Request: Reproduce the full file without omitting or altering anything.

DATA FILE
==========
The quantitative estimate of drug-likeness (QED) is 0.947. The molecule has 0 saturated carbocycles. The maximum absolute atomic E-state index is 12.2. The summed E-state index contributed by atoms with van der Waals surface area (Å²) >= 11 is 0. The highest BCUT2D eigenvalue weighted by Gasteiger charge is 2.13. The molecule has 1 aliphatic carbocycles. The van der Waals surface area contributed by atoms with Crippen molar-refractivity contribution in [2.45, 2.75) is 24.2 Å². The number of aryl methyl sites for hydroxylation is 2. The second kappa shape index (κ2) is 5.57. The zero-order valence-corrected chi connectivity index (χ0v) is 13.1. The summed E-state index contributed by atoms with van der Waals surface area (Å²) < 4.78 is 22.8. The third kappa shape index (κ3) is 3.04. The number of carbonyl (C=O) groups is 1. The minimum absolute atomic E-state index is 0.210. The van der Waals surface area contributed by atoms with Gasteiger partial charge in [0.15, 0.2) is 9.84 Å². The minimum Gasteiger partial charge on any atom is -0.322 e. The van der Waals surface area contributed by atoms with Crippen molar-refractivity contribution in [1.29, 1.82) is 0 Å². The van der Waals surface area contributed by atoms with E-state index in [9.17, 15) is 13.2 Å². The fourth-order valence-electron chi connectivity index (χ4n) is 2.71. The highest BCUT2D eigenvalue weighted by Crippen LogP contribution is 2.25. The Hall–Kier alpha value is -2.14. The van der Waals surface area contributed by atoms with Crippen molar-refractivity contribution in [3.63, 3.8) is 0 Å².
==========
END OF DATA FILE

The quantitative estimate of drug-likeness (QED) is 0.947. The molecule has 0 saturated carbocycles. The maximum absolute atomic E-state index is 12.2. The summed E-state index contributed by atoms with van der Waals surface area (Å²) >= 11 is 0. The highest BCUT2D eigenvalue weighted by Gasteiger charge is 2.13. The molecule has 1 aliphatic carbocycles. The van der Waals surface area contributed by atoms with Crippen molar-refractivity contribution in [2.45, 2.75) is 24.2 Å². The number of aryl methyl sites for hydroxylation is 2. The second kappa shape index (κ2) is 5.57. The zero-order valence-corrected chi connectivity index (χ0v) is 13.1. The summed E-state index contributed by atoms with van der Waals surface area (Å²) < 4.78 is 22.8. The third kappa shape index (κ3) is 3.04. The number of carbonyl (C=O) groups is 1. The minimum absolute atomic E-state index is 0.210. The van der Waals surface area contributed by atoms with Gasteiger partial charge in [0.15, 0.2) is 9.84 Å². The minimum Gasteiger partial charge on any atom is -0.322 e. The van der Waals surface area contributed by atoms with Crippen molar-refractivity contribution in [1.29, 1.82) is 0 Å². The van der Waals surface area contributed by atoms with E-state index in [9.17, 15) is 13.2 Å². The fourth-order valence-electron chi connectivity index (χ4n) is 2.71. The highest BCUT2D eigenvalue weighted by Crippen LogP contribution is 2.25. The Hall–Kier alpha value is -2.14. The van der Waals surface area contributed by atoms with Crippen molar-refractivity contribution in [3.63, 3.8) is 0 Å².